4. Try to have your child read with a variety of people if possible. Grandparents, older siblings, pets… What? Yep, reading to a pet is a solid plan as children need to have times when they read without feedback. Just make sure everyone is on board with the overall rule of keeping calm and being ultra-positive … the dog might not need the low- down but you get the idea.



5. Try to have a quiet and comfortable environment established. Make this a special time of the day that can be looked forward to by everyone and try to keep it short. Short, regular practise is key.


So, there are 5 fairly non-ground-breaking ways to make sure the daily reading at home routine is an effective use of time for everyone. Nothing surprising here I’m sure (well maybe the pet bit) but sometimes we just need a reminder of best practice. We’re not all teachers with the patients of a saint and we can’t all be expected to be getting it all right all the time, but we should all be giving our children the best opportunities to read and I’m afraid that means lots of practise!


Now for some ideas to try at home to make sure reading at home is something that can be looked forward to by everyone at the same time as making sure you keep all your teeth.


5 Ways to keep reading practise at home fun and engaging.


1. Read Ahead! Rummage around in your child’s book bag and dig out their reading book. Read ahead and prepare 4 questions for them to answer either having read alone ( if they’re at that stage) or with you while you support them. You can mix this up a bit and write down a list of words that they need to find to tick off as they read!


2. Crazy voice reading. Read like a pirate for 3 lines and then your child reads like a pirate for 3 lines. Roll a die making 1-6 different voices (1. Squeaky voice 2. Grumpy voice 3. Tired voice 4. Cheeky voice 5. Pirate voice 6. Tiny voice). Roll again after you’ve each read a certain number of lines. WARNING! This is one for children who are not still heavily reliant on ‘sounding out’ phonics should always be done in their own voice!


3. No Book Read. Gather some pictures and tell a story. This is an excellent way to develop a story voice, story language and explore different vocabulary. Take it in turns to imagine different characters and their actions and explore different settings. Storytelling greatly develops language skills that underpin the whole reading and writing learning process.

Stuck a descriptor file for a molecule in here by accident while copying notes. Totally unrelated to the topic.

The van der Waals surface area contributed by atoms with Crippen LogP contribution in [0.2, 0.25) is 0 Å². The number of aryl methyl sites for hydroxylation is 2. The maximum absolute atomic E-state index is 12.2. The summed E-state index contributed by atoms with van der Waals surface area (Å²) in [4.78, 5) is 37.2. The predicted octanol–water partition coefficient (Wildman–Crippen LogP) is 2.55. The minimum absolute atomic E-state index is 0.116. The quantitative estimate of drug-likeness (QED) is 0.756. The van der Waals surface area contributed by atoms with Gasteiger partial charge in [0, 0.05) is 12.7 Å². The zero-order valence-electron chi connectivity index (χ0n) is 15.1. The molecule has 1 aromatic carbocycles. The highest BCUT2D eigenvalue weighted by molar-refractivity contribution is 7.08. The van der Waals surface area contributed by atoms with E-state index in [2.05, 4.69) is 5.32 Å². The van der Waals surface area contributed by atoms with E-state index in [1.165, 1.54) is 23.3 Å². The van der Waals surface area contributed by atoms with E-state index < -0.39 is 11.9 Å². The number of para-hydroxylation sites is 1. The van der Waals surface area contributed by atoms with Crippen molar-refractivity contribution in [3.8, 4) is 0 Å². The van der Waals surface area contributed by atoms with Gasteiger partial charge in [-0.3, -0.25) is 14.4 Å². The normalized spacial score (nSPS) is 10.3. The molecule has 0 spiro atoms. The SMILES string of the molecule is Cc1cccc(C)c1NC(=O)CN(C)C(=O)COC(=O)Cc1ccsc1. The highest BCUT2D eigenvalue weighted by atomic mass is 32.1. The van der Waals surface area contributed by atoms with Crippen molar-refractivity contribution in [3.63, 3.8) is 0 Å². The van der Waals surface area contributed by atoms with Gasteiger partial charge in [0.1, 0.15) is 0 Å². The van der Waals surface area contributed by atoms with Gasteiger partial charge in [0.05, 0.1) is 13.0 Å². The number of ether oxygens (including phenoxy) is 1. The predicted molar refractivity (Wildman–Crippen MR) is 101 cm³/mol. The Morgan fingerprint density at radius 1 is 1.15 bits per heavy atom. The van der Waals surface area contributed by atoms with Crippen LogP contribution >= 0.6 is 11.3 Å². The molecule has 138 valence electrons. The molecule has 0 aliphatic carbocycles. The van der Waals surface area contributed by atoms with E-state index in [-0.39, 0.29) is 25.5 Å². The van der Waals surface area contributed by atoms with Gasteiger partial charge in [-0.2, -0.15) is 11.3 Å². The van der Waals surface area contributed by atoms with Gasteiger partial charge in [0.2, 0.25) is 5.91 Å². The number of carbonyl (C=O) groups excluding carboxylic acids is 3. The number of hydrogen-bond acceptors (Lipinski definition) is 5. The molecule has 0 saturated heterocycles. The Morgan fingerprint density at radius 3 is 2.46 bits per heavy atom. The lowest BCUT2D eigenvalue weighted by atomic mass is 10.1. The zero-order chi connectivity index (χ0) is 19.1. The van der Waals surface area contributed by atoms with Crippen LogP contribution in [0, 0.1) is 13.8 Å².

4. Backwards reading. Sometimes, you’ll have the same reading book for a while, this is a good thing as children need to build their confidence and see themselves as successful readers. Don’t worry if your child is memorising the story, this is all part of the process. A great way to use a book that has been read a few times is to read it backwards (no, not completely, not the words just the pages!).


5. Word hunt. Give your child a selection of cereal boxes, magazines, newspapers, leaflets etc. Challenge them to find words on a list you have prepared and then count how many times they can find that word. Hey presto, they’re reading!


Hopefully, these ideas will be helpful. Not all will suit your reader right now so head to our creative learning page for some further ideas for phonics, reading and writing practise that have been organised into stages.


The key messages here are: stay cool, keep it fun, light and positive and don’t enter the battlefield. If you are ever worried about your child’s reading progress, you should always talk to their teacher or a trusted professional as there may be an issue that has not been spotted at school. Even if there is no issue, it is always worth sharing concerns so you can feel confident that you are giving your child the best support possible.